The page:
This past Saturday I kicked off the 2013 running season with the Joe Kleinerman 10K race in Central Park. Despite the chilly 32 degree windy weather, I was excited to run my first race of the year with a few thousand of my fellow runners. Best of all, my cousin Steph and some of her TNT members were doing the race and I was able to cheer them on as well! Steph is training for the NYC Half with Team in Training and this was her PDR and her first 10K race ever!
|Steph & I pre-race|
Shortly after arriving in Central Park, I parted ways with Steph so she could meet up with her TNT group and I could do a quick warmup. As we got settled into the corrals, listening to Mary Wittenberg talk about Joe Kleinerman and all of the people behind-the-scenes that help make NYRR events happen, it felt cold and windy and I couldn’t wait to get moving!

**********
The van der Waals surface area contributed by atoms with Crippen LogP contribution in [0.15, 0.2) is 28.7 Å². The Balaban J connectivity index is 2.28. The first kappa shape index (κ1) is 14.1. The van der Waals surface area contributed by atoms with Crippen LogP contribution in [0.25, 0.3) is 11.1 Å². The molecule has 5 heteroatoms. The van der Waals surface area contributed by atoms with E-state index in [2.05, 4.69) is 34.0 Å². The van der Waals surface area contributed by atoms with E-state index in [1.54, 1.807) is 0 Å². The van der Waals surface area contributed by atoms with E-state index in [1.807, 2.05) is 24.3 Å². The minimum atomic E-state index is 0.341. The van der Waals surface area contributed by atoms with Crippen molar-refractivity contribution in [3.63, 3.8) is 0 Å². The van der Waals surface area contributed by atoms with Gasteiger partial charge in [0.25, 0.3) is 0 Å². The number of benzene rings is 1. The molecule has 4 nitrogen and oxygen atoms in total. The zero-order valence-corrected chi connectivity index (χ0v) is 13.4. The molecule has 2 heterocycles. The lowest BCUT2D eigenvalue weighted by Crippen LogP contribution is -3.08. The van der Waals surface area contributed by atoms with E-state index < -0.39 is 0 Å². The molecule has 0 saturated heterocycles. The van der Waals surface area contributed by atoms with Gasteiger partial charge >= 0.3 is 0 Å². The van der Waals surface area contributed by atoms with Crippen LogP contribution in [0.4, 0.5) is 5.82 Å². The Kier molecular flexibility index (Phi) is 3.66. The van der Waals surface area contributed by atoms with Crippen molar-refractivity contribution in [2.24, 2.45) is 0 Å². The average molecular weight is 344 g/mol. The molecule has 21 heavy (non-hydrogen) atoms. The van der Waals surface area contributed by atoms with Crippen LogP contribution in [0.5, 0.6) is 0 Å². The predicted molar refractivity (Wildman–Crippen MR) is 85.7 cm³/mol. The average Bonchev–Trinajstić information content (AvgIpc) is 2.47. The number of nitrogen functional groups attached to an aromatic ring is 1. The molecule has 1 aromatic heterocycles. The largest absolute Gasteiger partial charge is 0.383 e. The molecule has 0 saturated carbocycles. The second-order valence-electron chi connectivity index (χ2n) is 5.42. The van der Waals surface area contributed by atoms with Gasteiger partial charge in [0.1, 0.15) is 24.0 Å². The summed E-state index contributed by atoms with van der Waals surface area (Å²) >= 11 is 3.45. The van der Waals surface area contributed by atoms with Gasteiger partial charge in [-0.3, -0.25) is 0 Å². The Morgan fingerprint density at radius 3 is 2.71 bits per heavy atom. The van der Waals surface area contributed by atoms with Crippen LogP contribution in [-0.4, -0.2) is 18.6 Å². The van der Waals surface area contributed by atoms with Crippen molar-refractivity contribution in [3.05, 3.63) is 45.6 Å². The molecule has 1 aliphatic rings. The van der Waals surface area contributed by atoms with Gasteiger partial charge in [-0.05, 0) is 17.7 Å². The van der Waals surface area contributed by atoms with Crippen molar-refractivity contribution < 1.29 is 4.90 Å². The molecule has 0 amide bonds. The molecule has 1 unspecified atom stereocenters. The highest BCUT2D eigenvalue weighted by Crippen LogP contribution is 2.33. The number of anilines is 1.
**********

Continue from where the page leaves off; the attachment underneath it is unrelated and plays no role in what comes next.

The course was one counter-clockwise loop of the park, starting on East Drive and ending on the 72nd Street Transverse. I tried not to let the cold get to me and kept my pace slow for the first miles, knowing those Harlem Hills were in the near future. I had forgotten my watch and my Nike+ app GPS is always inaccurate, so I wasn’t really sure what pace I was keeping during the race. Mile 1 & 2 ended up being around 9:45 pace. I felt super strong going into the Harlem Hills and pushed through knowing I’d be rewarded with some sweet downhills in the second half of the race. I stopped paying attention to what my intended pace was and just really enjoyed running. I once again found myself in awe of the beauty of Central Park and got lost in my head. I started thinking about how thankful I am to be a runner. I just love running races surrounded by people who appreciate and love this sport as much as I do. It wasn’t until about Mile 5 that I snapped back to reality and remembered I was “racing”. I wasn’t trying to PR but started thinking it was a possibility, given how strong I was feeling. When I hit the 6 mile mark I sprinted my little heart out and had some terrible photos taken of me in the process. Okay, there was one decent one: